Call the FBI, CIA, and PD, ASAP!: Acronyms and Initialisms
By Scott Mose
Pity the poor judges presiding over District of Columbia courts, where all those government cases are filed with so many acronyms that the court's Handbook of Practice and Internal Procedures has "strongly urged" (you know what that means) practitioners to avoid them. Sometimes, the avalanche of acronyms and initialisms in court filings are more than a body can take:
Here, both parties abandoned any attempt to write in plain English, instead abbreviating every conceivable agency and statute involved, familiar or not, and littering their briefs with references to "SNF," "HLW," "NWF," "NWPA," and "BRC"--shorthand for "spent nuclear fuel," "high-level radioactive waste," the "Nuclear Waste Fund," the "Nuclear Waste Policy Act," and the "Blue Ribbon Commission."
Nat'l Ass'n of Regulatory Util. Comm'rs v. U.S. Dep't of Energy, 680 F.3d 819, 820 n.1 (D.C. Cir. 2012).
The judiciary's ire is not limited to the District of Columbia, though. A judge in the Ninth Circuit got a little sarcastic with some environmental lawyers for their overuse of acronyms and initialisms:
Environmental lawyers ordinarily use acronyms and cite statutes by section numbers in the enactment rather than by section numbers in the United States Code. This opinion is written in ordinary English. Specialists might find this opinion more accessible if we explain that it concerns a NEPA challenge to a ROD of the BLM concluding that a FEIS adequately evaluated CBM
development under the Powder River Resource Area RMP. The district court held the FEIS inadequate and partially enjoined approval of APDs until BLM completed a SEIS.
N. Cheyenne Tribe v. Norton, 503 F.3d 836, 839 n.1 (9th Cir. 2007).
Even the late United States Supreme Court Justice Antonin Scalia intensely disliked them and counseled lawyers to avoid them. See Antonin Scalia & Bryan Garner, Making Your Case: The Art of Persuading Judges 120 (2009).
I sympathize with those courts because acronyms and initialisms are killing me. Some briefs overflow with them, sometimes without even defining the terms, as if everyone knows what "NWPA" means. And acronyms mean different things to different people. To me, "SEC" means "Southeastern Conference." (SEC! SEC! SEC!) (Sorry. Sometimes I can't control myself.) To other people, it means "Securities and Exchange Commission." To my astronaut friends, it means "Space Environment Center." We need to get a handle on these things.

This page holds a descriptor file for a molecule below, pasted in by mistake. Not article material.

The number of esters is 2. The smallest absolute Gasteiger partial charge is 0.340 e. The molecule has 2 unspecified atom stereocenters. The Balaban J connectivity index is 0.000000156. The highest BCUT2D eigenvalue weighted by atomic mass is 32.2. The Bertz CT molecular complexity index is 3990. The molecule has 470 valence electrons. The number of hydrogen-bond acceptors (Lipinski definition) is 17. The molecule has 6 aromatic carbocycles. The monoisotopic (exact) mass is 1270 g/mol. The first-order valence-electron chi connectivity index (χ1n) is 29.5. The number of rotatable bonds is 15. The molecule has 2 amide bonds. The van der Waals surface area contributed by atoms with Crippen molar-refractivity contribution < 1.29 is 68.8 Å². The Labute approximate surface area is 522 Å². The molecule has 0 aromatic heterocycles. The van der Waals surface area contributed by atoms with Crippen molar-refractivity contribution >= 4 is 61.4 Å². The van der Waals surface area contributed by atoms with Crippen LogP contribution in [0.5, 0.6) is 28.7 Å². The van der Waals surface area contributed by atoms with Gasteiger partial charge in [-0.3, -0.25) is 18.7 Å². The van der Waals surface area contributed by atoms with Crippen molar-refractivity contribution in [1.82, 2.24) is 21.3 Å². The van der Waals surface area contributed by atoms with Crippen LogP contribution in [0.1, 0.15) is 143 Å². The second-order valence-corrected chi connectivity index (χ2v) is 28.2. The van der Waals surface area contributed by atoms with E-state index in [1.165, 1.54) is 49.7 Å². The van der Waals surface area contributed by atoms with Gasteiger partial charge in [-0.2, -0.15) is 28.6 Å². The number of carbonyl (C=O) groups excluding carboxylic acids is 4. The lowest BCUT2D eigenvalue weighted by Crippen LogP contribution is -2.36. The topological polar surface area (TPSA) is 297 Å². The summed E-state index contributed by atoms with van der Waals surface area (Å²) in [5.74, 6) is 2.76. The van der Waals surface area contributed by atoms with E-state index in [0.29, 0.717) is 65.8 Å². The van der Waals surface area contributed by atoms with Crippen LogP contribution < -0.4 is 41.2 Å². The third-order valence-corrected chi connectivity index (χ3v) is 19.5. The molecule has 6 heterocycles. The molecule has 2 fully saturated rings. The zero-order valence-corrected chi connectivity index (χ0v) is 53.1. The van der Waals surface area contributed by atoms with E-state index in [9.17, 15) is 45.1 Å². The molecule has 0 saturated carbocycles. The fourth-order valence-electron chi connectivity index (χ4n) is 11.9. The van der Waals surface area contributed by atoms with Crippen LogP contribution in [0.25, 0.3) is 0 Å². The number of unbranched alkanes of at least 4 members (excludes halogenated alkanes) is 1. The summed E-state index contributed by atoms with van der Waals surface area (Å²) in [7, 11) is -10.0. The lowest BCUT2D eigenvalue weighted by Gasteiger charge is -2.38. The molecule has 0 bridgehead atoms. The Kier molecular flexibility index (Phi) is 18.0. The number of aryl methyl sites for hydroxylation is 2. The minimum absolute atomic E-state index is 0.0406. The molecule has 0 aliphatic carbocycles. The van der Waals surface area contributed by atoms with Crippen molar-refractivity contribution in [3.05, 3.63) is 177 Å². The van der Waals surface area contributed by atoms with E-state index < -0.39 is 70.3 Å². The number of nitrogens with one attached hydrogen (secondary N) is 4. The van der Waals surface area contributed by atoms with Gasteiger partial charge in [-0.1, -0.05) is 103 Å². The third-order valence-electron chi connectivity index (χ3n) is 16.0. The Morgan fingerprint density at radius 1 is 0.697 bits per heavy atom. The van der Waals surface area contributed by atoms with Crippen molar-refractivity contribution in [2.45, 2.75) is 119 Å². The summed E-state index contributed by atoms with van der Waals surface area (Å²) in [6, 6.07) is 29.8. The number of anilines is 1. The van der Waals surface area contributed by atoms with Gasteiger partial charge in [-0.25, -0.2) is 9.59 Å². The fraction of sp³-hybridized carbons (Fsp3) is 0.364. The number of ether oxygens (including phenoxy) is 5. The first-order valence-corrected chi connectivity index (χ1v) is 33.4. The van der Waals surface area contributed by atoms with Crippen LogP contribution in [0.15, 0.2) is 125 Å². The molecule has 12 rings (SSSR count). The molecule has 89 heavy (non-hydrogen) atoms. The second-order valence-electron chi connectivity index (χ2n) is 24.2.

What are acronyms and initialisms?
Acronyms are made from the initial letters or parts of a phrase or compound term, and they are pronounced as a single word. See Bryan A. Garner, A Dictionary of Modern American Usage 19 (2d ed. 1995). ERISA (Employee Retirement
Income Security Act) NASA (National Aeronautics
and Space Administration) ASAP (as soon as possible) HUD (Department of Housing
and Urban Development) radar (radio detection and
ranging) laser (light amplification by stim-
ulated emission of radiation)
On the other hand, although initialisms are also made from the initial letters or parts of a phrase or compound term, they are pronounced letter by letter. Id. PD (public defender) FBI (Federal Bureau of Investi-
gation) FYI (for your information) PR (public relations)
Note that some initialisms, even though they are not pronounced as one word, may not be pronounced strictly letter by letter. AAA (American Automobile As-
sociation) (may be pronounced "Triple A") NCAA (National Collegiate Athletic Association) (may be pronounced "N C `double A'")
Should periods be placed after the letters in acronyms and initialisms?
For acronyms, periods obviously should not be used since they are pronounced as a single word. For initialisms, the trend is not to use periods if capital letters are used, but to use periods if the initialism is written in lower case. Id. IRAC (issue, rule, analysis, con-
clusion) LCD (liquid crystal display) a.m. (ante meridiem) and p.m.